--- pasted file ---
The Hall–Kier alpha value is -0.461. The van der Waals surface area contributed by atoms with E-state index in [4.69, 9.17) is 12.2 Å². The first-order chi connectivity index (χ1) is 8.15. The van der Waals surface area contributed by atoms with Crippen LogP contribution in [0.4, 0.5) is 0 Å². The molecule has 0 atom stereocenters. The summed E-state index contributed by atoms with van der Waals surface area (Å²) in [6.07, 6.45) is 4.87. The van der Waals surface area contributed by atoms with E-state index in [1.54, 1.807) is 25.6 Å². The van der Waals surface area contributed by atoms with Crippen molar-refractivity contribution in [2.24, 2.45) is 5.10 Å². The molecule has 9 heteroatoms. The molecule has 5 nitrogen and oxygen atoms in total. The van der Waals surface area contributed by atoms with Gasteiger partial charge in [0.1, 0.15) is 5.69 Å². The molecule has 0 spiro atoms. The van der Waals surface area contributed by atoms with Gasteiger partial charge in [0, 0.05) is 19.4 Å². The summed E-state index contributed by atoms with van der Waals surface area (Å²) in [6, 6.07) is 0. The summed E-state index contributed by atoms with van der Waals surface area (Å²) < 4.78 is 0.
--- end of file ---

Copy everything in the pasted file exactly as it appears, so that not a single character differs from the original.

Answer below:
The Hall–Kier alpha value is -0.461. The van der Waals surface area contributed by atoms with E-state index in [4.69, 9.17) is 12.2 Å². The first-order chi connectivity index (χ1) is 8.15. The van der Waals surface area contributed by atoms with Crippen LogP contribution in [0.4, 0.5) is 0 Å². The molecule has 0 atom stereocenters. The summed E-state index contributed by atoms with van der Waals surface area (Å²) in [6.07, 6.45) is 4.87. The van der Waals surface area contributed by atoms with E-state index in [1.54, 1.807) is 25.6 Å². The van der Waals surface area contributed by atoms with Crippen molar-refractivity contribution in [2.24, 2.45) is 5.10 Å². The molecule has 9 heteroatoms. The molecule has 5 nitrogen and oxygen atoms in total. The van der Waals surface area contributed by atoms with Gasteiger partial charge in [0.1, 0.15) is 5.69 Å². The molecule has 0 spiro atoms. The van der Waals surface area contributed by atoms with Gasteiger partial charge in [0, 0.05) is 19.4 Å². The summed E-state index contributed by atoms with van der Waals surface area (Å²) in [6, 6.07) is 0. The summed E-state index contributed by atoms with van der Waals surface area (Å²) < 4.78 is 0.